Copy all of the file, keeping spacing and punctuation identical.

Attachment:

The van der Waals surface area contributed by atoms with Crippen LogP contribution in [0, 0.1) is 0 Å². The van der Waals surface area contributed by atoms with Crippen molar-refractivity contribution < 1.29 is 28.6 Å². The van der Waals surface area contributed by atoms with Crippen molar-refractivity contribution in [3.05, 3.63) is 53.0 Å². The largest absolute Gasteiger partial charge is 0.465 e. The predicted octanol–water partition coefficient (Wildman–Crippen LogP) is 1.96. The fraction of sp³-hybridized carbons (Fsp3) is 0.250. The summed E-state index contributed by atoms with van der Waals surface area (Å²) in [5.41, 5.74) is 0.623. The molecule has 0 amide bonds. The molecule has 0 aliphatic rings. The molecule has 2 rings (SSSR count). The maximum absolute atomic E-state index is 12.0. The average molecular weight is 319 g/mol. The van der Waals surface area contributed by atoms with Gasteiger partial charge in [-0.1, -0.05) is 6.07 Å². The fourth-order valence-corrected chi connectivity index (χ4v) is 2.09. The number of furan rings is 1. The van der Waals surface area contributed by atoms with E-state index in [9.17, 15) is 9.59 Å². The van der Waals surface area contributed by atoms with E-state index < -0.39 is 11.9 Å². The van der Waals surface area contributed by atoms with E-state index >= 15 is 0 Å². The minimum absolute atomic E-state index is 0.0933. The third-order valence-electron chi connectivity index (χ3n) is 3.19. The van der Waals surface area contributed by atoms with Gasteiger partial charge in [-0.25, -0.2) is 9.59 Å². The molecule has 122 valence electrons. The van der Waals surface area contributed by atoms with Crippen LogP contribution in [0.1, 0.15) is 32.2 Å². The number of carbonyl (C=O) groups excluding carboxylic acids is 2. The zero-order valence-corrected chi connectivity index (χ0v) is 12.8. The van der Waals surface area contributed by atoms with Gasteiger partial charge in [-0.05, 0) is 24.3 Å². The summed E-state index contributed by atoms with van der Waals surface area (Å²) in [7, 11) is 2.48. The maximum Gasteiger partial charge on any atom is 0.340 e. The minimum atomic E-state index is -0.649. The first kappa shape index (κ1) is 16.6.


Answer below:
The van der Waals surface area contributed by atoms with Crippen LogP contribution in [0, 0.1) is 0 Å². The van der Waals surface area contributed by atoms with Crippen molar-refractivity contribution < 1.29 is 28.6 Å². The van der Waals surface area contributed by atoms with Crippen molar-refractivity contribution in [3.05, 3.63) is 53.0 Å². The largest absolute Gasteiger partial charge is 0.465 e. The predicted octanol–water partition coefficient (Wildman–Crippen LogP) is 1.96. The fraction of sp³-hybridized carbons (Fsp3) is 0.250. The summed E-state index contributed by atoms with van der Waals surface area (Å²) in [5.41, 5.74) is 0.623. The molecule has 0 amide bonds. The molecule has 0 aliphatic rings. The molecule has 2 rings (SSSR count). The maximum absolute atomic E-state index is 12.0. The average molecular weight is 319 g/mol. The van der Waals surface area contributed by atoms with Gasteiger partial charge in [-0.1, -0.05) is 6.07 Å². The fourth-order valence-corrected chi connectivity index (χ4v) is 2.09. The number of furan rings is 1. The van der Waals surface area contributed by atoms with E-state index in [9.17, 15) is 9.59 Å². The van der Waals surface area contributed by atoms with E-state index < -0.39 is 11.9 Å². The van der Waals surface area contributed by atoms with E-state index >= 15 is 0 Å². The minimum absolute atomic E-state index is 0.0933. The third-order valence-electron chi connectivity index (χ3n) is 3.19. The van der Waals surface area contributed by atoms with Gasteiger partial charge in [-0.25, -0.2) is 9.59 Å². The molecule has 122 valence electrons. The van der Waals surface area contributed by atoms with Crippen LogP contribution in [0.1, 0.15) is 32.2 Å². The number of carbonyl (C=O) groups excluding carboxylic acids is 2. The zero-order valence-corrected chi connectivity index (χ0v) is 12.8. The van der Waals surface area contributed by atoms with Gasteiger partial charge in [-0.05, 0) is 24.3 Å². The summed E-state index contributed by atoms with van der Waals surface area (Å²) in [7, 11) is 2.48. The maximum Gasteiger partial charge on any atom is 0.340 e. The minimum atomic E-state index is -0.649. The first kappa shape index (κ1) is 16.6.